Losing Ticket

An L.A. businessman misses a chance to witness NBA history--again
February 06, 2006

IF MARC STERN offers you tickets to a basketball game, take them. When Stern was a freshman at Dickinson College in Carlisle, Pa., in 1962, he had a pair of tickets to a Philadelphia Warriors--New York Knicks game being played in nearby Hershey. But when a professor scheduled an exam for the day after the game, Stern gave the tickets away. While he was cramming, Wilt Chamberlain was pouring in a record 100 points. "I use one word to describe myself doing that," says Stern (right): "Schmuck."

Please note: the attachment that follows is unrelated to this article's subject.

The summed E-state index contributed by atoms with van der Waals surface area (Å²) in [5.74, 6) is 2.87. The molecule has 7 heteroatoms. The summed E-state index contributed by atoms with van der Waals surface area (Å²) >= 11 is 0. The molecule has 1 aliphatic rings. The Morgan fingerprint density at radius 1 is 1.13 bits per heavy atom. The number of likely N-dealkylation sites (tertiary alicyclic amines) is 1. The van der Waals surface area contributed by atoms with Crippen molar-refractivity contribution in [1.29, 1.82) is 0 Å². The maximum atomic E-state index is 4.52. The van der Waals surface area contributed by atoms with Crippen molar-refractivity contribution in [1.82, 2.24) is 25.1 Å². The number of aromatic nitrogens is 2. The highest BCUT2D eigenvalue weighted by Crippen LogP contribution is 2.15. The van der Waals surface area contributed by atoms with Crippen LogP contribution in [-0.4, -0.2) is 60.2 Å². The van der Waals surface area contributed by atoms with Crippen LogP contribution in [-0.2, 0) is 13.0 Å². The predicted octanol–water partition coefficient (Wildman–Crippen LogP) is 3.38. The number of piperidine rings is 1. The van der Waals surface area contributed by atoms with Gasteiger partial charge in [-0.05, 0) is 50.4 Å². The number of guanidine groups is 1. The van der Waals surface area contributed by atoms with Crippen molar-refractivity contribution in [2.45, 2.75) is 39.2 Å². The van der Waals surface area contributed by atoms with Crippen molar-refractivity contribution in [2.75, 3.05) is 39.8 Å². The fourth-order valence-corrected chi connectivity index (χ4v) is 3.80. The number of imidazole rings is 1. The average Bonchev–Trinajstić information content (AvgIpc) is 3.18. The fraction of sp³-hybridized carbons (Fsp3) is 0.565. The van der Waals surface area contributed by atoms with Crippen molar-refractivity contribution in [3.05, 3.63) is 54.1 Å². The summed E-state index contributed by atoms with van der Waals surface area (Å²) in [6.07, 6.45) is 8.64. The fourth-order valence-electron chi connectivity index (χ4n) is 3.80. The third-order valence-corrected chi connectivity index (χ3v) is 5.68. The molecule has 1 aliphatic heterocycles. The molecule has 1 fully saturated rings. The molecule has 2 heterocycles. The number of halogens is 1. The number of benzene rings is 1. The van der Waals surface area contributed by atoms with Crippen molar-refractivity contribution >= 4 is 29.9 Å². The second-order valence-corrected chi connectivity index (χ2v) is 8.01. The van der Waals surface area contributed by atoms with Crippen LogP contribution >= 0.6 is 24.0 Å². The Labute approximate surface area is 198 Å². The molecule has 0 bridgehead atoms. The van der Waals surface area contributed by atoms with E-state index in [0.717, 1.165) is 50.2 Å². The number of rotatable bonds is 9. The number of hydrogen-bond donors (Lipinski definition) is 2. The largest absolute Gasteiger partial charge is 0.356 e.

Alas, the disappointment didn't do much to sharpen his instincts. Now the chairman of North American operations for a French bank in L.A. (and a minority owner of the Milwaukee Brewers), Stern, 61, gave his seventh-row season tickets for the Lakers' Jan. 22 game against Toronto to friend Steve Altman, the president of Qualcomm, because he had been invited to a birthday party that evening. While he was enjoying dinner with friends, Altman was watching Kobe Bryant drop 81 points on the Raptors, the second-biggest scoring binge in NBA history. So will Stern think twice about getting rid of his tickets in the future? "I don't anticipate that [Kobe's total] will be broken anytime soon," he says, "so I won't change my lifestyle."